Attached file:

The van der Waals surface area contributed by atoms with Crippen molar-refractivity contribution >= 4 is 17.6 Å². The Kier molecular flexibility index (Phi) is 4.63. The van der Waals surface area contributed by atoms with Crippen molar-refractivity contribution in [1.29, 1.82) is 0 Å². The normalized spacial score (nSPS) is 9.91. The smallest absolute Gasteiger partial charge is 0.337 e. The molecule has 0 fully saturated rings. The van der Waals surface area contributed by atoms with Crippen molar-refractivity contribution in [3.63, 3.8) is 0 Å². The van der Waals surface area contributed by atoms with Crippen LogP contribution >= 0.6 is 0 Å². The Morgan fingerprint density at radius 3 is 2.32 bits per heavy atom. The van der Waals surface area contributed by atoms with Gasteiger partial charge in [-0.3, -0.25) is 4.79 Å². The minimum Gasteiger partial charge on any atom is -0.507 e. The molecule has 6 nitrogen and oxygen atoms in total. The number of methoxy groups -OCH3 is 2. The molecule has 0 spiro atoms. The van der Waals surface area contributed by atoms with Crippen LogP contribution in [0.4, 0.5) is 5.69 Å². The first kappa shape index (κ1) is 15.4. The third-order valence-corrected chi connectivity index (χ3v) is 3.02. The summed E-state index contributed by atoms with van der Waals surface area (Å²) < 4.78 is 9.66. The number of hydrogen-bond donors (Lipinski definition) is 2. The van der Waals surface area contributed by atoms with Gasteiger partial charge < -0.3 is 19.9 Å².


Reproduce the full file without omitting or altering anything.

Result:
The van der Waals surface area contributed by atoms with Crippen molar-refractivity contribution >= 4 is 17.6 Å². The Kier molecular flexibility index (Phi) is 4.63. The van der Waals surface area contributed by atoms with Crippen molar-refractivity contribution in [1.29, 1.82) is 0 Å². The normalized spacial score (nSPS) is 9.91. The smallest absolute Gasteiger partial charge is 0.337 e. The molecule has 0 fully saturated rings. The van der Waals surface area contributed by atoms with Crippen molar-refractivity contribution in [3.63, 3.8) is 0 Å². The van der Waals surface area contributed by atoms with Crippen LogP contribution >= 0.6 is 0 Å². The Morgan fingerprint density at radius 3 is 2.32 bits per heavy atom. The van der Waals surface area contributed by atoms with Gasteiger partial charge in [-0.3, -0.25) is 4.79 Å². The minimum Gasteiger partial charge on any atom is -0.507 e. The molecule has 6 nitrogen and oxygen atoms in total. The number of methoxy groups -OCH3 is 2. The molecule has 0 spiro atoms. The van der Waals surface area contributed by atoms with Crippen LogP contribution in [0.4, 0.5) is 5.69 Å². The first kappa shape index (κ1) is 15.4. The third-order valence-corrected chi connectivity index (χ3v) is 3.02. The summed E-state index contributed by atoms with van der Waals surface area (Å²) < 4.78 is 9.66. The number of hydrogen-bond donors (Lipinski definition) is 2. The van der Waals surface area contributed by atoms with Gasteiger partial charge < -0.3 is 19.9 Å².